Michelle Hines has never had ovarian cancer. But that didn’t stop the
Maryland transplant from making a quilt that directly supports MD Anderson’s ovarian cancer research.
The quilt she made especially for the Ovarian Cancer Quilt Project will go up for
auction later this year. Its colorful design was inspired by the logo
created for MD Anderson’s 75th
anniversary last fall. Proceeds from the sale of Michelle’s quilt and
dozens of others will benefit the Blanton-Davis Ovarian Cancer Research Program at
“I first saw the pattern on the wall of the Mays Clinic in July
2016,” Michelle says. “I never would have thought to put those colors
together, but I just thought it was so cool. The minute I walked into
the hospital, I knew I had to make that design into a quilt.”
Heart: what makes MD Anderson special
Through Instagram, Michelle found and reached out to Gini Reed, the
MD Anderson graphic designer who created
the logo. She was delighted when the designer agreed to share the layout.
“Gini’s not a quilter, and I know it’s part of her job to understand
color and shading and places to rest your eyes, but she still did an
incredible job designing it,” Michelle says.
It took Michelle about a month to finish the quilt, and she’s
excited about it being in the auction this fall.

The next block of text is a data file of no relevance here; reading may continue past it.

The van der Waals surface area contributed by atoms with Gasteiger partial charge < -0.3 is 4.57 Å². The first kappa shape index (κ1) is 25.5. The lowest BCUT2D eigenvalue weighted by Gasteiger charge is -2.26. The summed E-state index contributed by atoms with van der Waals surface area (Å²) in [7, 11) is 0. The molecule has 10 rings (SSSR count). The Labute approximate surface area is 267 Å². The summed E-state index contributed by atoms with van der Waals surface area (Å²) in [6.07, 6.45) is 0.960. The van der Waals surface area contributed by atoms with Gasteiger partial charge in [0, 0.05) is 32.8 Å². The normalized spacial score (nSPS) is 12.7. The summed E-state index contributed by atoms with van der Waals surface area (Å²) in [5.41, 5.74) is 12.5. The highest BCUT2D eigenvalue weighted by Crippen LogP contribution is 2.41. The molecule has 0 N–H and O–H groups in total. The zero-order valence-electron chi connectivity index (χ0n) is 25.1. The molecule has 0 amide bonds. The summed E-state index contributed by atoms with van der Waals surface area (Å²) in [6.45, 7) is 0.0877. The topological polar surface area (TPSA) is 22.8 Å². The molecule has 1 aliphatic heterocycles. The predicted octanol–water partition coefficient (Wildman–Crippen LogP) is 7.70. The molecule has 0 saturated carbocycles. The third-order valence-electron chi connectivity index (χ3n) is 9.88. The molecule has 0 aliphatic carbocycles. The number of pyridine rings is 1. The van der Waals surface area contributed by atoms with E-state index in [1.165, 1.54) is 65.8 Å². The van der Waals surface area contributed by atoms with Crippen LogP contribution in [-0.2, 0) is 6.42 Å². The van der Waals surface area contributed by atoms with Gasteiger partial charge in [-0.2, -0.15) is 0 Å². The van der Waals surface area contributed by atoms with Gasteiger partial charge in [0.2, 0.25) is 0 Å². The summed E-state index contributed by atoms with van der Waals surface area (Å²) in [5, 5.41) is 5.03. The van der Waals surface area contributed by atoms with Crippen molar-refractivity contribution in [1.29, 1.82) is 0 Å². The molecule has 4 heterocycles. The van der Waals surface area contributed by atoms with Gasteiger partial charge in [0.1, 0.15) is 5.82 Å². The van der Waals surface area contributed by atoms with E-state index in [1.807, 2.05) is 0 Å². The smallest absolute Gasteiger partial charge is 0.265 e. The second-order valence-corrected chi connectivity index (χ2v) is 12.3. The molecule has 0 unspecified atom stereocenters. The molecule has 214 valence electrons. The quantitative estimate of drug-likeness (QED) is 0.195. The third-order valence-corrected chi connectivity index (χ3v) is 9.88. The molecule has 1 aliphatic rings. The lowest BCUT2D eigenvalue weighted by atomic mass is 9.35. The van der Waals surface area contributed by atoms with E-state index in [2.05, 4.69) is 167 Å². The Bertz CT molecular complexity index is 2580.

“My quilt matches the 75th anniversary logo almost
perfectly,” Michelle says. “I just added some color around a section
that kind of looks like a heart to make it stand out more, because
heart is such a big part of what makes MD
Quilting through breast cancer treatment
Quilting also played a big part in Michelle’s experience when she
was a breast cancer patient here. After her diagnosis
in June 2015, Michelle underwent six rounds of chemotherapy and 17 rounds of targeted therapy.
“Even with the strongest anti-nausea medicine, some days I could barely move
without getting sick,” she says. “But there is a very strong quilting
community on Instagram, and we would do swaps. We’d pick a theme, be
assigned a partner and make a mini-quilt for that person by a certain day.”
Unlike full-size quilting projects, the mini-quilts weren’t
overwhelming. They also forced Michelle to get up and move around when
she was feeling sick or tired.
“Quilting is what I focused on instead of cancer,” she says. “It
helped me get going.”
Celebrating cancer-free status by giving back
Since November 2015, the veteran quilter has been cancer-free — a
feat Michelle attributes to MD Anderson.
Making a quilt seemed like the perfect way to give back to the place
that has given her so much.
“MD Anderson saved my life, not just
with breast cancer, but with ovarian remnant syndrome, too,” Michelle
says. “It’s not cancer-related, but I developed that condition after a
hysterectomy in 2000, and had multiple complications over the years.
MD Anderson doctors finally fixed the
last of them, and after that, I had no abdominal pain for the first
time in 14 years.”
The deadline to submit a quilt for the Ovarian Cancer Quilt
Project is May 31, 2017. The next quilt auction is scheduled for Oct.
25–Nov. 8, 2017.
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